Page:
To Make Crooked Paths Straight


Megan Smillie // Tales From the Trenches

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September 18  

Our ironing board sat neglected in the far corner of the laundry room, bemoaning its loneliness. We purchased a brand new, heavy-duty iron a few years ago, in hopes of an increased usage . . . to no avail. I am very much a reluctant keeper of the clothing.

Just recently, the ironing board has seen a significant uptick in action. Our youngest has graduated to the ritual of having to wear a tie to school, which necessitates a white, neatly ironed, button-down shirt. And my mama-pride cannot fathom sending him to school with anything less. (Sometimes I’m convinced that I am my own worst enemy). And so, my Sunday evenings are spent washing, drying, and now ironing these perpetually wrinkled white shirts. The joys of motherhood.

At the end of a particularly busy and troubled weekend, I found myself parked in front of the ironing board, just seething. I was physically and emotionally spent, and could not even. I grabbed the nearest white shirt and spent a few moments wrestling with it to get it to lay straight. It refused. Every time I pulled one way, it shot up in another direction like it was possessed. I yanked and tugged, huffing and puffing in frustration. Taking a deep breath, I started at one bottom corner of the shirt and slowly worked my way, gently now, to the very top. I did this over and over. Make this part straight, now this, now this. Turn over and repeat. Again and again, with all five white shirts, I coaxed their creases out.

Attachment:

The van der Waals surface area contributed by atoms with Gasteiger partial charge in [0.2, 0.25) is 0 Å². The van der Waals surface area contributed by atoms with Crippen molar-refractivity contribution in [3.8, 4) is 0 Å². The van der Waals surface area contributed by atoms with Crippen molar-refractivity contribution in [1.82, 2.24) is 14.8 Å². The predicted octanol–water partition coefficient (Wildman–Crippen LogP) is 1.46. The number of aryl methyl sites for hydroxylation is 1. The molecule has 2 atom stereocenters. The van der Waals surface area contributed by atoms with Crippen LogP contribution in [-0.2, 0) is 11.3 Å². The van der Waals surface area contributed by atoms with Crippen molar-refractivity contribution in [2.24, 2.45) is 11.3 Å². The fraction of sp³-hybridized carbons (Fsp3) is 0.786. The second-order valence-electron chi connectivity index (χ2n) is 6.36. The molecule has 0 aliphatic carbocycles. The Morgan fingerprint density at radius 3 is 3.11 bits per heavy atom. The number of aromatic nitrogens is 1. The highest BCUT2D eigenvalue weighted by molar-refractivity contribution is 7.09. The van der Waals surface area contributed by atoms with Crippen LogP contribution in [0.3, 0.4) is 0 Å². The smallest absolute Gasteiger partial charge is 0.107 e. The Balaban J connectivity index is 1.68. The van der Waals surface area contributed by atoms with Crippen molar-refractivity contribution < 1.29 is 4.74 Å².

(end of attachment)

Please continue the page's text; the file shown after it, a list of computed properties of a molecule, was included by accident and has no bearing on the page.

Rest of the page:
It is true that my entire weekend had been consumed with coaxing creases out. My teenagers are utterly enveloped in wrinkles and have numerous creases in their lives. Their paths had become somewhat crooked, and I was exhausted with trying to make them straight. There were tears and some raised voices, some stares of disbelief, and a few moments of rational discussion thrown in here and there for good measure, but mostly the entire weekend was a steady work of stretched love and consistent correction.

In both cases, it dawned on me at various points how blessed I am to have these spirited teens, these white wrinkled shirts. How blessed we are to attend this school, to have this life. Wrinkles are not meant to throw us into despair; they just show us where some extra care and attention are needed. Our own creased lives reveal the work of a loving Father as he guides us to make them smooth—to make our paths lead straight to him.

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